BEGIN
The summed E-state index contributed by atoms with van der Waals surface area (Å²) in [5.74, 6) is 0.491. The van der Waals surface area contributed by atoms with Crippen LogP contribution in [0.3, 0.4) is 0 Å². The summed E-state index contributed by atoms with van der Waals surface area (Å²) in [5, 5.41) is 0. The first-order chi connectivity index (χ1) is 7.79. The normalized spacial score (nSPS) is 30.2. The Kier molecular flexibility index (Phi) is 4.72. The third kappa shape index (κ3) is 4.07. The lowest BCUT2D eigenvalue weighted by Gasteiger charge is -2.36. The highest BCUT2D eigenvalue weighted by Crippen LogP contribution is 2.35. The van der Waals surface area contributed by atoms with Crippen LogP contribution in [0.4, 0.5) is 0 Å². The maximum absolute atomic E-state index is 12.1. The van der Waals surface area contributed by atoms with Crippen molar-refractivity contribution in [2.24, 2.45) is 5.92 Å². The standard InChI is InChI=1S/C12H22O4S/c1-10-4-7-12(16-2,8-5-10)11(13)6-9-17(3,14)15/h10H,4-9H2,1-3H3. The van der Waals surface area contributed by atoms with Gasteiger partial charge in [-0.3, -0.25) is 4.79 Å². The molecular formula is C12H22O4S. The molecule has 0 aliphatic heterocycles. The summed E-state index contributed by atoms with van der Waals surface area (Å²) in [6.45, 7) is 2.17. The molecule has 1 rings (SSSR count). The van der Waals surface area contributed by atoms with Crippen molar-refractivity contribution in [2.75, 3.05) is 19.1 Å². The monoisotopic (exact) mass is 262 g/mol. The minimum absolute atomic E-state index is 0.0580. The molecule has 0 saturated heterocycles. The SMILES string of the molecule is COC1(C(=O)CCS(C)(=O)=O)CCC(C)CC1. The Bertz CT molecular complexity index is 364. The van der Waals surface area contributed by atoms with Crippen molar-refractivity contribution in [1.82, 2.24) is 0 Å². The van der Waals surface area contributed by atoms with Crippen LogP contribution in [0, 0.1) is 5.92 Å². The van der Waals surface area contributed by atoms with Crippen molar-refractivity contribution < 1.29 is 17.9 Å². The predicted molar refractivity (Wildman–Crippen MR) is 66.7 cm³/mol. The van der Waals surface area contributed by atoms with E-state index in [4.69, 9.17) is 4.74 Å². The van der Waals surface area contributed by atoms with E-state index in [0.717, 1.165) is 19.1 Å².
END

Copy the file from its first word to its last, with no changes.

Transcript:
The summed E-state index contributed by atoms with van der Waals surface area (Å²) in [5.74, 6) is 0.491. The van der Waals surface area contributed by atoms with Crippen LogP contribution in [0.3, 0.4) is 0 Å². The summed E-state index contributed by atoms with van der Waals surface area (Å²) in [5, 5.41) is 0. The first-order chi connectivity index (χ1) is 7.79. The normalized spacial score (nSPS) is 30.2. The Kier molecular flexibility index (Phi) is 4.72. The third kappa shape index (κ3) is 4.07. The lowest BCUT2D eigenvalue weighted by Gasteiger charge is -2.36. The highest BCUT2D eigenvalue weighted by Crippen LogP contribution is 2.35. The van der Waals surface area contributed by atoms with Crippen LogP contribution in [0.4, 0.5) is 0 Å². The maximum absolute atomic E-state index is 12.1. The van der Waals surface area contributed by atoms with Crippen molar-refractivity contribution in [2.24, 2.45) is 5.92 Å². The standard InChI is InChI=1S/C12H22O4S/c1-10-4-7-12(16-2,8-5-10)11(13)6-9-17(3,14)15/h10H,4-9H2,1-3H3. The van der Waals surface area contributed by atoms with Gasteiger partial charge in [-0.3, -0.25) is 4.79 Å². The molecular formula is C12H22O4S. The molecule has 0 aliphatic heterocycles. The summed E-state index contributed by atoms with van der Waals surface area (Å²) in [6.45, 7) is 2.17. The molecule has 1 rings (SSSR count). The van der Waals surface area contributed by atoms with Crippen molar-refractivity contribution in [2.75, 3.05) is 19.1 Å². The monoisotopic (exact) mass is 262 g/mol. The minimum absolute atomic E-state index is 0.0580. The molecule has 0 saturated heterocycles. The SMILES string of the molecule is COC1(C(=O)CCS(C)(=O)=O)CCC(C)CC1. The Bertz CT molecular complexity index is 364. The van der Waals surface area contributed by atoms with Crippen molar-refractivity contribution in [1.82, 2.24) is 0 Å². The van der Waals surface area contributed by atoms with Crippen LogP contribution in [0, 0.1) is 5.92 Å². The van der Waals surface area contributed by atoms with Crippen molar-refractivity contribution < 1.29 is 17.9 Å². The predicted molar refractivity (Wildman–Crippen MR) is 66.7 cm³/mol. The van der Waals surface area contributed by atoms with E-state index in [4.69, 9.17) is 4.74 Å². The van der Waals surface area contributed by atoms with E-state index in [0.717, 1.165) is 19.1 Å².